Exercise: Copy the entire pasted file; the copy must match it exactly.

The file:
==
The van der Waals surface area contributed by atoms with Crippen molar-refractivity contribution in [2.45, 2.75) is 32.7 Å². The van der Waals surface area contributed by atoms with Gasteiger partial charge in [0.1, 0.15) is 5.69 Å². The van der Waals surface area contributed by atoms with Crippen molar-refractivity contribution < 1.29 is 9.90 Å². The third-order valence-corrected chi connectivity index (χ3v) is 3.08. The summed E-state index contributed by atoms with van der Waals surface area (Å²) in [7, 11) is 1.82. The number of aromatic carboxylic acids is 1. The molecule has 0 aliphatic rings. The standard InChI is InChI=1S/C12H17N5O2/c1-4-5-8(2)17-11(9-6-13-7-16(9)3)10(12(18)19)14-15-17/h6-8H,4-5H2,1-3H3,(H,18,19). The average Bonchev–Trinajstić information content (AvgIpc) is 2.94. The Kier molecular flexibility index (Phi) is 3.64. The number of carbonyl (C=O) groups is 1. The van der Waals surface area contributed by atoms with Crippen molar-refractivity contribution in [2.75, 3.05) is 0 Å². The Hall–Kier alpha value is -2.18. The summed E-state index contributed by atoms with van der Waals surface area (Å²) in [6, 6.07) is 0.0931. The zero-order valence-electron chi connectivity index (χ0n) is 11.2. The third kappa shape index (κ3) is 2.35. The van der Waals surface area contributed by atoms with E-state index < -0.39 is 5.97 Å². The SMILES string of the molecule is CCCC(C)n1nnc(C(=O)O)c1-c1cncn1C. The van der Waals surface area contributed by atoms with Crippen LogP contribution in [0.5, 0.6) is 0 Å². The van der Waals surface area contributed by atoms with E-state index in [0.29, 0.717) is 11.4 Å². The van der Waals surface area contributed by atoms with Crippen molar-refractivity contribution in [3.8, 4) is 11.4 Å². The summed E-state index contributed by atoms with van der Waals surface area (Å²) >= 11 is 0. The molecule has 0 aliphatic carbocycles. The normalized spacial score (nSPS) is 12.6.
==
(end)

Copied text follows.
The van der Waals surface area contributed by atoms with Crippen molar-refractivity contribution in [2.45, 2.75) is 32.7 Å². The van der Waals surface area contributed by atoms with Gasteiger partial charge in [0.1, 0.15) is 5.69 Å². The van der Waals surface area contributed by atoms with Crippen molar-refractivity contribution < 1.29 is 9.90 Å². The third-order valence-corrected chi connectivity index (χ3v) is 3.08. The summed E-state index contributed by atoms with van der Waals surface area (Å²) in [7, 11) is 1.82. The number of aromatic carboxylic acids is 1. The molecule has 0 aliphatic rings. The standard InChI is InChI=1S/C12H17N5O2/c1-4-5-8(2)17-11(9-6-13-7-16(9)3)10(12(18)19)14-15-17/h6-8H,4-5H2,1-3H3,(H,18,19). The average Bonchev–Trinajstić information content (AvgIpc) is 2.94. The Kier molecular flexibility index (Phi) is 3.64. The number of carbonyl (C=O) groups is 1. The van der Waals surface area contributed by atoms with Crippen molar-refractivity contribution in [2.75, 3.05) is 0 Å². The Hall–Kier alpha value is -2.18. The summed E-state index contributed by atoms with van der Waals surface area (Å²) in [6, 6.07) is 0.0931. The zero-order valence-electron chi connectivity index (χ0n) is 11.2. The third kappa shape index (κ3) is 2.35. The van der Waals surface area contributed by atoms with E-state index < -0.39 is 5.97 Å². The SMILES string of the molecule is CCCC(C)n1nnc(C(=O)O)c1-c1cncn1C. The van der Waals surface area contributed by atoms with Crippen LogP contribution in [0.5, 0.6) is 0 Å². The van der Waals surface area contributed by atoms with E-state index in [0.29, 0.717) is 11.4 Å². The van der Waals surface area contributed by atoms with Crippen molar-refractivity contribution in [3.8, 4) is 11.4 Å². The summed E-state index contributed by atoms with van der Waals surface area (Å²) >= 11 is 0. The molecule has 0 aliphatic carbocycles. The normalized spacial score (nSPS) is 12.6.